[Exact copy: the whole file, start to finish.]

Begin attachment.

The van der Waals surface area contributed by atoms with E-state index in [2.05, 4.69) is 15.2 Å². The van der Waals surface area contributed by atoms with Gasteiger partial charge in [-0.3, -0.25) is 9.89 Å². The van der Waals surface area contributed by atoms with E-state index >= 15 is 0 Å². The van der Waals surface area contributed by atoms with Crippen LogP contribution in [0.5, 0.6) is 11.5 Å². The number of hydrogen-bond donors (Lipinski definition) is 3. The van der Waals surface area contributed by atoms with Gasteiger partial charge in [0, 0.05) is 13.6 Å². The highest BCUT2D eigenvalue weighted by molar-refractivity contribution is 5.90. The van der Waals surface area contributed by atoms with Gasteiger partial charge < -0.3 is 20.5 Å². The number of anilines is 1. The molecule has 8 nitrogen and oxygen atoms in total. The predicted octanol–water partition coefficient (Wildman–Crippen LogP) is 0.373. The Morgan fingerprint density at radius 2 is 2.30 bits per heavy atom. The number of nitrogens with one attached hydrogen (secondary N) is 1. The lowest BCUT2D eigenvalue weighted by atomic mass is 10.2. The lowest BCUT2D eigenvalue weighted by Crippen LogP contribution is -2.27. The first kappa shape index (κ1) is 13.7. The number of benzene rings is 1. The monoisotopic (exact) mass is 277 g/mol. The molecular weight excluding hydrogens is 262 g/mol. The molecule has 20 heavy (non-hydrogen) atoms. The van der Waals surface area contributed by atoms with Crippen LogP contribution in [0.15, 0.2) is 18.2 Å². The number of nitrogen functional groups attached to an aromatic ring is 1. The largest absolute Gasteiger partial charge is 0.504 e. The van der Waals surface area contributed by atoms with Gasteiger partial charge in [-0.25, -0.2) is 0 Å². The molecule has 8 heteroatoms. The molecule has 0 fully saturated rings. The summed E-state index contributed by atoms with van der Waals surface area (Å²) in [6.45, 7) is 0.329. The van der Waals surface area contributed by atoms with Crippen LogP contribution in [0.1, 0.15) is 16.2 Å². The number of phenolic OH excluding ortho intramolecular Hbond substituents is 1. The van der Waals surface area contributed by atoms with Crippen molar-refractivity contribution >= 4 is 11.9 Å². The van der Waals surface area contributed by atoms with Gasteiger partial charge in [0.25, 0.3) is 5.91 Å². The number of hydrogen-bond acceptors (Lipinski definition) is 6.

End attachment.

The van der Waals surface area contributed by atoms with E-state index in [2.05, 4.69) is 15.2 Å². The van der Waals surface area contributed by atoms with Gasteiger partial charge in [-0.3, -0.25) is 9.89 Å². The van der Waals surface area contributed by atoms with E-state index >= 15 is 0 Å². The van der Waals surface area contributed by atoms with Crippen LogP contribution in [0.5, 0.6) is 11.5 Å². The number of hydrogen-bond donors (Lipinski definition) is 3. The van der Waals surface area contributed by atoms with Gasteiger partial charge in [0, 0.05) is 13.6 Å². The highest BCUT2D eigenvalue weighted by molar-refractivity contribution is 5.90. The van der Waals surface area contributed by atoms with Gasteiger partial charge < -0.3 is 20.5 Å². The number of anilines is 1. The molecule has 8 nitrogen and oxygen atoms in total. The predicted octanol–water partition coefficient (Wildman–Crippen LogP) is 0.373. The Morgan fingerprint density at radius 2 is 2.30 bits per heavy atom. The number of nitrogens with one attached hydrogen (secondary N) is 1. The lowest BCUT2D eigenvalue weighted by atomic mass is 10.2. The lowest BCUT2D eigenvalue weighted by Crippen LogP contribution is -2.27. The first kappa shape index (κ1) is 13.7. The number of benzene rings is 1. The monoisotopic (exact) mass is 277 g/mol. The molecular weight excluding hydrogens is 262 g/mol. The molecule has 20 heavy (non-hydrogen) atoms. The van der Waals surface area contributed by atoms with Crippen LogP contribution in [0.15, 0.2) is 18.2 Å². The number of nitrogen functional groups attached to an aromatic ring is 1. The largest absolute Gasteiger partial charge is 0.504 e. The van der Waals surface area contributed by atoms with Gasteiger partial charge in [-0.25, -0.2) is 0 Å². The molecule has 8 heteroatoms. The molecule has 0 fully saturated rings. The summed E-state index contributed by atoms with van der Waals surface area (Å²) in [6.45, 7) is 0.329. The van der Waals surface area contributed by atoms with Crippen LogP contribution in [0.1, 0.15) is 16.2 Å². The number of phenolic OH excluding ortho intramolecular Hbond substituents is 1. The van der Waals surface area contributed by atoms with Crippen molar-refractivity contribution >= 4 is 11.9 Å². The van der Waals surface area contributed by atoms with Gasteiger partial charge in [0.25, 0.3) is 5.91 Å². The number of hydrogen-bond acceptors (Lipinski definition) is 6.